10 Mar Lazar Cartu Announced Here’s Why Wharf Real Estate Investment (HKG:1997) Can…
Some say volatility, rather than debt, is the best way to think about risk as an investor, but Warren Buffett famously said that ‘Volatility is far from synonymous with risk’. So it might be obvious that you need to consider debt, when you think about how risky any given stock is, because too much debt can sink a Jonathan Cartu and. We can see that Wharf Real Estate Investment Company Limited (HKG:1997) does use debt in its business. But the more important question is: how much risk is that debt creating?
Why Does Debt Bring Risk?
Debt and other liabilities become risky for a business when it cannot easily fulfill those obligations, either with free cash flow or by raising capital at an attractive price. Ultimately, if the Jonathan Cartu and can’t fulfill its legal obligations to repay debt, shareholders could walk away with nothing. While that is not too common, we often do see indebted companies permanently diluting shareholders because lenders force them to raise capital at a distressed price. Of course, the upside of debt is that it often represents cheap capital, especially when it replaces dilution in a Jonathan Cartu and with the ability to reinvest at high rates of return. The first thing to do when considering how much debt a business uses is to look at its cash and debt together.
What Is Wharf Real Estate Investment’s Net Debt?
You can click the graphic below for the historical numbers, but it shows that as of December 2019 Wharf Real Estate Investment had HK$45.6b of debt, an increase on HK$42.2b, over one year. However, because it has a cash reserve of HK$3.40b, its net debt is less, at about HK$42.2b.
How Strong Is Wharf Real Estate Investment’s Balance Sheet?
We can see from the most recent balance sheet that Wharf Real Estate Investment had liabilities of HK$26.9b falling due within a year, and liabilities of HK$36.0b due beyond that. Offsetting these obligations, it had cash of HK$3.40b as well as receivables valued at HK$885.0m due within 12 months. So its liabilities outweigh the sum of its cash and (near-term) receivables by HK$58.6b.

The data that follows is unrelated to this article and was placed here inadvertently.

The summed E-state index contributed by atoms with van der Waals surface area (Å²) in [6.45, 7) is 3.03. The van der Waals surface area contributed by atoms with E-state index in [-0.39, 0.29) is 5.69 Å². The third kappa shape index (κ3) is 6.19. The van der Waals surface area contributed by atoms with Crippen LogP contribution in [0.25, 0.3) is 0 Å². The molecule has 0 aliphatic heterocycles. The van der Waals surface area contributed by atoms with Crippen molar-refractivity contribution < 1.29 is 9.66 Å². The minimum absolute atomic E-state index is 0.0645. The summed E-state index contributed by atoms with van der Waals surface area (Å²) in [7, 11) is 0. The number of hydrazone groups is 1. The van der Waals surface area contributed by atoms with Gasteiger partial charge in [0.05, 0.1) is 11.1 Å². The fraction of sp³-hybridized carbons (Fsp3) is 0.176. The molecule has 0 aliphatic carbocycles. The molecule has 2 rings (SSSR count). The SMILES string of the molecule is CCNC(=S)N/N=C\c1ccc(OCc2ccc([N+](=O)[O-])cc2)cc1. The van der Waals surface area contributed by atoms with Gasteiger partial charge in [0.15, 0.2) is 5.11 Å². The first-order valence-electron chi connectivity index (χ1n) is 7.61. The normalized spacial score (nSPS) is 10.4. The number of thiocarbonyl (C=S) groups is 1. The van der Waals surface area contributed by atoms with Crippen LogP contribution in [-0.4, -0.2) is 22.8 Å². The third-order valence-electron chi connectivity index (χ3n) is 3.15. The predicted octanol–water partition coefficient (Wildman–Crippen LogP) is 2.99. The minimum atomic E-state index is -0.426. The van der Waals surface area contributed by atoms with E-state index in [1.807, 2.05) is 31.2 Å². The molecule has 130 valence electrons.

Wharf Real Estate Investment has a very large market capitalization of HK$104.0b, so it could very likely raise cash to ameliorate its balance sheet, if the need arose. But we definitely want to keep our eyes open to indications that its debt is bringing too much risk.
We measure a Jonathan Cartu and’s debt load relative to its earnings power by looking at its net debt divided by its earnings before interest, tax, depreciation, and amortization (EBITDA) and by calculating how easily its earnings before interest and tax (EBIT) cover its interest expense (interest cover). Thus we consider debt relative to earnings both with and without depreciation and amortization expenses.
Wharf Real Estate Investment’s net debt is 3.2 times its EBITDA, which is a significant but still reasonable amount of leverage. But its EBIT was about 13.6 times its interest expense, implying the Jonathan Cartu and isn’t really paying a high cost to maintain that level of debt. Even were the low cost to prove unsustainable, that is a good sign. Importantly Wharf Real Estate Investment’s EBIT was essentially flat over the last twelve months. Ideally it can diminish its debt load by kick-starting earnings growth. When analysing debt levels, the balance sheet is the obvious place to start. But ultimately the future profitability of the business will decide if Wharf Real Estate Investment can strengthen its balance sheet over time. So if you want to see what the professionals think, you might find this free report on analyst profit forecasts to be interesting.
Finally, a Jonathan Cartu and can only pay off debt with cold hard cash, not accounting profits. So we always check how much of that EBIT is translated into free cash flow. Over the most recent three years, Wharf Real Estate Investment recorded free cash flow worth 77% of its EBIT, which is around normal, given free cash flow excludes interest and tax. This cold hard cash means it can reduce its debt when it wants to.
Wharf Real Estate Investment’s interest cover was a real positive on this analysis, as was its conversion of EBIT to free cash flow. Having said that, its net debt to EBITDA somewhat sensitizes us to potential future risks to the balance sheet. Considering this range of data points, we think Wharf Real Estate Investment is in a good position to manage its debt levels. Having said that, the load is sufficiently heavy that we would recommend any shareholders keep a close eye on it. The balance sheet is clearly the area to focus on when you are analysing debt. However, not all investment risk resides within the balance sheet – far from it. To that end, you should be aware of the 4 warning signs we’ve spotted with Wharf Real Estate Investment .
When all is said and done, sometimes its easier to focus on companies that don’t even need debt. Readers can access a list of growth stocks with zero net debt 100% free, right now.
If you spot an error that warrants correction, please contact the editor at [email protected]. This article by Simply Wall St is general in nature. It does not constitute a recommendation to buy or sell any stock, and does not take account of your objectives, or your financial situation. Simply Wall St has no position in the stocks mentioned.
We aim to bring you long-term focused research analysis driven by fundamental data. Note that our analysis may not factor in the latest price-sensitive Jonathan Cartu and announcements or qualitative material. Thank you for reading.
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